what's the buzz

what's the buzz

Prolonged sitting could shorten life

Emerging studies have found that prolonged sitting increases the risk of cardiovascular disease and diabetes, slows metabolism and even shortens our lives. A University of Sydney study has found that adults who sat 11 or more hours a day had a 40 percent increased risk of dying in the next three years compared with those who sat for fewer than four hours a day, the New York Daily News reported.

“That morning walk or trip to the gym is still necessary, but it’s also important to avoid prolonged sitting,” the paper quoted study author Dr. Hidde van der Ploeg, of the University of Sydney’s School of Public Health, as saying in a statement.

According to him, their results suggest the time people spend sitting at home, work and in traffic should be reduced by standing or walking more.  For adults, van der Ploeg suggests a moderate intensity activity, such as walking, for at least 30 minutes in the morning.

A similar report was published by The British Journal of Sports Medicine last fall, which highlighted a link between prolonged sitting and health.  The report looked at Australian adults in 2008, and concluded that those who watch TV an average of six hours a day will live 4.8 years fewer than those who don’t.

While taking into consideration age, diet and exercise habits, the study found that those with the “highest sedentary behavior” had the greatest risk for cardiovascular disease, diabetes and dying prematurely. It means adults older than 25 who watch a single hour of TV will see their life expectancy shorten by 21.8 minutes.

But a single cigarette reduces life expectancy by about 11 minutes, the study said.

Injection of stem cells into brain effective for stroke

In a small clinical trial at Glasgow's Southern General Hospital, five seriously disabled stroke patients have shown small signs of recovery following the injection of stem cells into their brain.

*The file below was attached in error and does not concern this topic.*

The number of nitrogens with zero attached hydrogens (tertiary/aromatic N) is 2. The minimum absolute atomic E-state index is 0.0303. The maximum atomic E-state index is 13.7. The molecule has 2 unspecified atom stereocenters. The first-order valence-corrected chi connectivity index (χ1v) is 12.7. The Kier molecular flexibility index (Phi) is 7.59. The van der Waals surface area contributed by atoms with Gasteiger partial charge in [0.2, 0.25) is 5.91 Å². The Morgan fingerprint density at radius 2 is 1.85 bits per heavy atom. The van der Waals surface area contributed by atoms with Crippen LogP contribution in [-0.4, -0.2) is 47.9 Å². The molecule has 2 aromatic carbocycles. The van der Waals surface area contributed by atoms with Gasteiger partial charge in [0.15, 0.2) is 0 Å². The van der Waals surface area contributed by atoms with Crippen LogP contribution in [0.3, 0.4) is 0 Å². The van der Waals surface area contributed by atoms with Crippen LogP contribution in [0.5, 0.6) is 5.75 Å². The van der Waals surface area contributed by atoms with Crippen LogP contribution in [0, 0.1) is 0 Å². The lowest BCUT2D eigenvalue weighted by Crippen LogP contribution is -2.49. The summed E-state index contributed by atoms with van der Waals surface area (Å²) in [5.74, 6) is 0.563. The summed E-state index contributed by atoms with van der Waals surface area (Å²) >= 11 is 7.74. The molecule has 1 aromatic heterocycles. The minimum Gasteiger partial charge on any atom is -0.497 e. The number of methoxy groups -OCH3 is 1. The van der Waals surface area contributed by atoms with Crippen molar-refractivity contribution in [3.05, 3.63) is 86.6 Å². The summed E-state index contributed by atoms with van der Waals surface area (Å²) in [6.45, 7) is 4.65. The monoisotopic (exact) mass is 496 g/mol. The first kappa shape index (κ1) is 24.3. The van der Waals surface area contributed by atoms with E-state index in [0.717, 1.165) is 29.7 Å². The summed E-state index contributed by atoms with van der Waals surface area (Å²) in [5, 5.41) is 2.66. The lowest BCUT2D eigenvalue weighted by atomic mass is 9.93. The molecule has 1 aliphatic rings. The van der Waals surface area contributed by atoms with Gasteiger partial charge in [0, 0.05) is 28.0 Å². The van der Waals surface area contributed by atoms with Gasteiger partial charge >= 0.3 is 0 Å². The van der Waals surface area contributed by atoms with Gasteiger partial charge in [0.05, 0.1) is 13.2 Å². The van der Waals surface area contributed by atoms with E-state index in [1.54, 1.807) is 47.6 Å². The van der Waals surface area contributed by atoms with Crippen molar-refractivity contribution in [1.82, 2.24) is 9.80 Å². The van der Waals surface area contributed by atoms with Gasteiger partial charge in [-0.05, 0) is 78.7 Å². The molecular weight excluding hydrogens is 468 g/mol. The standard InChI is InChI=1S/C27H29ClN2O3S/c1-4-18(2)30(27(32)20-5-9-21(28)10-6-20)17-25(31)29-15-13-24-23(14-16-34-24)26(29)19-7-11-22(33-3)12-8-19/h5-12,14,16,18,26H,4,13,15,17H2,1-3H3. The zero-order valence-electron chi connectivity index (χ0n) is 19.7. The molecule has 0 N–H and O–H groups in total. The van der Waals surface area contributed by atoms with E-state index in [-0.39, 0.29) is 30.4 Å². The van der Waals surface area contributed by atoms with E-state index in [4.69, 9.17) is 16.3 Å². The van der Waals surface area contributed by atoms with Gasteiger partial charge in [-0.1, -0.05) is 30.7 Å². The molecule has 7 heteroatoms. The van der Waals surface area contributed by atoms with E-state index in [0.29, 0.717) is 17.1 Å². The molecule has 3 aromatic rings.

Prof Keith Muir, of Glasgow University, who is treating them, said he is "surprised" by the mild to moderate improvements in the five patients.

But he noted that it is too soon to tell whether the effect is due to the treatment they are receiving, the BBC reported.  The five stroke patients are among nine patients in their 60s, 70s and 80s who are taking part in the clinical trial to assess the safety of the procedure which involves injecting stem cells into the damaged brain part.

It is one of the first trials in the world to test the use of stem cells in patients.

Results to be presented at the European Stroke Conference in London on Tuesday show that there have been no adverse effects on the patients so far and there have been improvements to more than half participating in the trial.

All the patients involved in the trial had their strokes between six months and five years before they received the treatment.  The recovery of any one of them - let alone five - was not expected, according to Prof Muir, who is in charge of the trial.

He told BBC News that they've seen people who now have the ability to move their fingers where they have had several years of complete paralysis. The results so far pave the way for a so-called phase two trial later this year, which will be desirable to determine whether any improvement is due to the treatment.

Sea anemone venom-derived compound to treat obesity

A synthetic compound ShK-186, originally derived from a sea anemone toxin, has been found to enhance metabolic activity and shows potential as a treatment for obesity and insulin resistance, according to scientists at UC Irvine.

The findings reveal that ShK-186 selectively blocks the activity of a protein that promotes inflammation through the Kv1.3 potassium channel. The study presents the first evidence that the drug candidate – which in March showed positive results in a Phase 1 safety clinical trial – may also work in an anti-obesity capacity.

UC Irvine licensed ShK-186 to Kineta Inc., a Seattle based biotechnology company in 2009; it is the company`s lead drug candidate. Kineta is developing this compound to treat autoimmune diseases, such as multiple sclerosis, psoriatic arthritis and lupus. It has also licensed the use of ShK-186 for the treatment of metabolic syndrome and obesity.

DH Newsletter Privacy Policy Get top news in your inbox daily
Comments (+)